Since it was first produced in 1979, Israel's Merkava tank has gained a formidable reputation as one of the world's best-protected fighting machines.
Yet, in the summer of 2006, Hezbollah guerrillas in Southern Lebanon shattered this image.
In just over a month 49 of Israel's home-produced Merkava tanks – the symbol of the Jewish state's military prowess – were reported damaged or destroyed.
It was not only the tank that was damaged, but the myth of Israeli military invincibility so central to the psychological warfare of the Arab-Israeli conflict.
The Merkava represents Israel's technological superiority in conventional warfare, but in the new era of guerrilla war, is the Merkava an asset or a liability?
|Nabil Kawook of Hezbollah|
On July 12th 2006, Hezbollah guerrillas in Southern Lebanon crossed the border into Israel and killed three Israeli soldiers. They captured two others.
Israel responded by sending in one of its celebrated Merkava tanks. It ran over a Hezbollah mine and was destroyed.
This dramatic moment marked the start of a full-scale war, the failure of which provoked a crisis in Israel's military and political establishments.
The Merkava was designed as a result of a similar crisis: the near disaster of the 1973 ('Yom Kippur') war in which Israel suffered significant casualties.
The Israeli government charged General Israel Tal with designing a new tank to protect Israel's soldiers and crush its enemies.
|Israel's Merkava tank|
The Merkava was to be the best-protected tank in the world, but by the time it emerged in 1979, the military threat posed by Israel's enemies was decreasing.
The Arab-Israeli war was entering a new stage, the relevance of tanks to which was unclear.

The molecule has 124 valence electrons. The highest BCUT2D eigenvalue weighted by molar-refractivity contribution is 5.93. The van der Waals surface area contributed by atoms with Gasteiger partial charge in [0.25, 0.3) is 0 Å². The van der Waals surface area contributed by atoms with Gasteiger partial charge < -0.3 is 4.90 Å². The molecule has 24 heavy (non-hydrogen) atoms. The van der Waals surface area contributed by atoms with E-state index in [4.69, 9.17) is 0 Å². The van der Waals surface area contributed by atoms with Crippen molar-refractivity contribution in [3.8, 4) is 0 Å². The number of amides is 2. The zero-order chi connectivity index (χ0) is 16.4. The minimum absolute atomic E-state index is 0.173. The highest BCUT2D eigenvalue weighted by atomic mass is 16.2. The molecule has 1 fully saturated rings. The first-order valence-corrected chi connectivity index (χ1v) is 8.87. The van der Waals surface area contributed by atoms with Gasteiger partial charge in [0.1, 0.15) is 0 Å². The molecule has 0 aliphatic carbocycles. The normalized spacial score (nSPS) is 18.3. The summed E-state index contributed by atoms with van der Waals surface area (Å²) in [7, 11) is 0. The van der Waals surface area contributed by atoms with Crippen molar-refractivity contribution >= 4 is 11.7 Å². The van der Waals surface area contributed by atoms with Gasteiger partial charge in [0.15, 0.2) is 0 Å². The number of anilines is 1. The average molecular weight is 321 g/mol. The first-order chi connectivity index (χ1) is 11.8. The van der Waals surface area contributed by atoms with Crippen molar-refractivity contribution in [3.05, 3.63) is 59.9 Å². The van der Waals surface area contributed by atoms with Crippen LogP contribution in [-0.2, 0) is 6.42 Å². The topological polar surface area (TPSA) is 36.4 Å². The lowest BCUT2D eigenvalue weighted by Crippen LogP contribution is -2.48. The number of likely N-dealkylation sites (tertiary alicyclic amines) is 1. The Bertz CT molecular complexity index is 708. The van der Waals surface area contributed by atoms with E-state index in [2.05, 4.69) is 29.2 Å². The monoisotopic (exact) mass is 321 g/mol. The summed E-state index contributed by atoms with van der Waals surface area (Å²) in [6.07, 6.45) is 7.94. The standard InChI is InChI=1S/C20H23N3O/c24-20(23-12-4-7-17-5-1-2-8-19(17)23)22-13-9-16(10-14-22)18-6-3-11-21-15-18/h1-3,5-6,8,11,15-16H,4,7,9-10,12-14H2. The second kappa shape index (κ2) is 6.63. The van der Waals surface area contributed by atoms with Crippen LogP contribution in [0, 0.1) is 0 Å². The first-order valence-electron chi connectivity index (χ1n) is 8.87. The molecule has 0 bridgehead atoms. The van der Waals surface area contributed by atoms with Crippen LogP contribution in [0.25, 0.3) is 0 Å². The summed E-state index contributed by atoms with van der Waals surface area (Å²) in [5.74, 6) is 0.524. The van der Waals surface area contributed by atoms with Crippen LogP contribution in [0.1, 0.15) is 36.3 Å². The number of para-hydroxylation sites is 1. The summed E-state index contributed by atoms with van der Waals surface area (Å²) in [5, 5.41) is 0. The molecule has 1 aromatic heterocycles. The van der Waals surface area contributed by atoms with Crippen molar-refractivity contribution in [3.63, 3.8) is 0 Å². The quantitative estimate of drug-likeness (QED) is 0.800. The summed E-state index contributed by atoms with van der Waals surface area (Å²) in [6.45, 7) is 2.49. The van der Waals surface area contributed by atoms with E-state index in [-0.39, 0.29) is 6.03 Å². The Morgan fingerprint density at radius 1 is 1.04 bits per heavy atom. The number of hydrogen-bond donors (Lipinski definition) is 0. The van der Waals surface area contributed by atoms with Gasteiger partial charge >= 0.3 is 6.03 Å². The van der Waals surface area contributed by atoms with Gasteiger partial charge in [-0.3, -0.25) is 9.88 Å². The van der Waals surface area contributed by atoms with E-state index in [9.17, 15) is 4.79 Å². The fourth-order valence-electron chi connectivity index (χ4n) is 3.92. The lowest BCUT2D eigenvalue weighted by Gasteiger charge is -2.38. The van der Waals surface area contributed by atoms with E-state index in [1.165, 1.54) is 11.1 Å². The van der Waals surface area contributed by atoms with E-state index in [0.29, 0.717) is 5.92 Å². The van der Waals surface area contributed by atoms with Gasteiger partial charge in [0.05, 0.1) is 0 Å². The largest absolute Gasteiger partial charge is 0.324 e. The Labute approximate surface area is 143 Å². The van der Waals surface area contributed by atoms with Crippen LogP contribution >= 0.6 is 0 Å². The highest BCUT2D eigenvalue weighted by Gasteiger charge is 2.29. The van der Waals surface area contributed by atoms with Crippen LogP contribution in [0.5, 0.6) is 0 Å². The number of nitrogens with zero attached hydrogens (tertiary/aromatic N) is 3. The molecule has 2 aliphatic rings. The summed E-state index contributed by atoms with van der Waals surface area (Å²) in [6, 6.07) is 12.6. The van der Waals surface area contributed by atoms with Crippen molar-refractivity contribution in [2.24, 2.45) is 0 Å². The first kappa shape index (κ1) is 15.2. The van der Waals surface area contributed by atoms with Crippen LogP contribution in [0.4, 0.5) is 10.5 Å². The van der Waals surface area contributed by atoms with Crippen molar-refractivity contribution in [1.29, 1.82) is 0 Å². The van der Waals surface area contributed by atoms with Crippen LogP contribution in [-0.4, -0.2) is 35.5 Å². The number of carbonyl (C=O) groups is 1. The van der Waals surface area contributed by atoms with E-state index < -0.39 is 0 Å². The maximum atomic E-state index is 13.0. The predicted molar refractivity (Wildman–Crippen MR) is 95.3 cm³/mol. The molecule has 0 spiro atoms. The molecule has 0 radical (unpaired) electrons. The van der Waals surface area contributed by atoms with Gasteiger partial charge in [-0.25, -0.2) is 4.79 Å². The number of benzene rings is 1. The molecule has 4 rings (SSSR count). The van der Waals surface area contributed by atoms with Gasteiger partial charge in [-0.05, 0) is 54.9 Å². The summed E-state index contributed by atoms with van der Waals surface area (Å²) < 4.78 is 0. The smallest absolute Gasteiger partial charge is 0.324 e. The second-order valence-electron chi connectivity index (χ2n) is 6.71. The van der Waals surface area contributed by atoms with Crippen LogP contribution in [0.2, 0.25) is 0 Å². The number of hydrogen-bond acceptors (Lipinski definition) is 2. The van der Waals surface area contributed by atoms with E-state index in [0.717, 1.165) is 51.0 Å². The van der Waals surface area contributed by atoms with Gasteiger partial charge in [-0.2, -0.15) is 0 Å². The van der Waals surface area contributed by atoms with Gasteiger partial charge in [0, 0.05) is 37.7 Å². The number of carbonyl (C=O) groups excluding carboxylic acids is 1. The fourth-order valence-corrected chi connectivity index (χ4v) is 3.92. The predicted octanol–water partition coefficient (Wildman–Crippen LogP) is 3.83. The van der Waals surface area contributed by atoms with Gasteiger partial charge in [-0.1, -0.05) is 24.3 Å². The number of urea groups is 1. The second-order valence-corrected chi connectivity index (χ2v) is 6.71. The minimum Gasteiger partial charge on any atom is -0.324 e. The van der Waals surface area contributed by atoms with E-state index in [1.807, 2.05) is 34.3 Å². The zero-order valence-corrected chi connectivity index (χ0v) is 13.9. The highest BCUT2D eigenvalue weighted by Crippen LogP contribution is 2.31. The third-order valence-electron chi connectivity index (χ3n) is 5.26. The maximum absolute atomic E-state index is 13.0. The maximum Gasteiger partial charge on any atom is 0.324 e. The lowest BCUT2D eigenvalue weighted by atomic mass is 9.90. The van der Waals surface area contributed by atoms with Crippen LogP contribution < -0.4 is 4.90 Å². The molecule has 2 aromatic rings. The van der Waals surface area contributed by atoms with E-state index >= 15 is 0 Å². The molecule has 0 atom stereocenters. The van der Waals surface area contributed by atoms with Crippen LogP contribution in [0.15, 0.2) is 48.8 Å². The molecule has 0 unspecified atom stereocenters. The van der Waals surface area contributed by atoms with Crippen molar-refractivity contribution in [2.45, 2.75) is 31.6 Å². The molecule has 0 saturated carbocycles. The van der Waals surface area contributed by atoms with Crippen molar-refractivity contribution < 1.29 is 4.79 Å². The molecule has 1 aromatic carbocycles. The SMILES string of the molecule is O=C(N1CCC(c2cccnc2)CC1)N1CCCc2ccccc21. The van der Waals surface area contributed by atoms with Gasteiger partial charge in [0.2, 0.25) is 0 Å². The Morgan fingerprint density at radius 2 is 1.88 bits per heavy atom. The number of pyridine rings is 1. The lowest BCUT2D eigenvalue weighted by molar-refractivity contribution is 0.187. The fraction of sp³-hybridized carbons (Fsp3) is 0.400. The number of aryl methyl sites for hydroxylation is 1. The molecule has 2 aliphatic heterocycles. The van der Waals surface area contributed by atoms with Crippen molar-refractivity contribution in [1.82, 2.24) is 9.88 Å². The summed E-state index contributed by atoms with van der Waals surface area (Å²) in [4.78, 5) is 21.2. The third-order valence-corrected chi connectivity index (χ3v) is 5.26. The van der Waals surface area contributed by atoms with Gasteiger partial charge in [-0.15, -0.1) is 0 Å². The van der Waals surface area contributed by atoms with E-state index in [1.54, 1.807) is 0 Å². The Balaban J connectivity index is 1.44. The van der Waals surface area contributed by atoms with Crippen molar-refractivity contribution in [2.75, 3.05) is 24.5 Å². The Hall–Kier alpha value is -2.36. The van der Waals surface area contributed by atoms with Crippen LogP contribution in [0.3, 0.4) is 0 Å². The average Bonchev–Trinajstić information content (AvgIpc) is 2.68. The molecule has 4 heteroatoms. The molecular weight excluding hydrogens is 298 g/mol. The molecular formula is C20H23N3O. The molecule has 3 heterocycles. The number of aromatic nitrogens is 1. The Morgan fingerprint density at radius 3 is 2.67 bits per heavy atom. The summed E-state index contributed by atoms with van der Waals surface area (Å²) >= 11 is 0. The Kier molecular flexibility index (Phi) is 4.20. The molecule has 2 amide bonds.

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At the turn of the 21st century the tactics Israel's enemies were using against the Jewish state had changed. Palestinians, ground down by years of occupation, advanced from the stone-throwing which had characterised the first intifada and began to launch attacks on one of the most powerful symbols of that occupation – the Merkava tank.
|Ali Shoaib of Hezbollah's |
Al Manar TV channel
Several groups successfully destroyed the tank. It was no longer invincible. This was a lesson that would not be lost on Hezbollah in Lebanon.
During the 2006 war, Israel's aim of crushing Hezbollah and preventing it from firing rockets into Israel failed. Its Merkava tank proved ineffective against guerrilla fighters wielding anti-tank guided missiles.
Following the damage done to the Merkava's prestige after the campaigns in the Occupied Palestinian Territories and Lebanon, questions are being raised in Israel over the project's future, which has cost an estimated $6.5bn since its inception.
|Arie Lova Eliav, former |
Israeli Knesset member
The Merkava – like the separation wall being built in the West Bank – represents the thesis that Israel's security lies in military strength. The uncomfortable truth is that such an approach may be perpetuating the cycle of violence, rather than bringing the lasting peace most Israelis crave.
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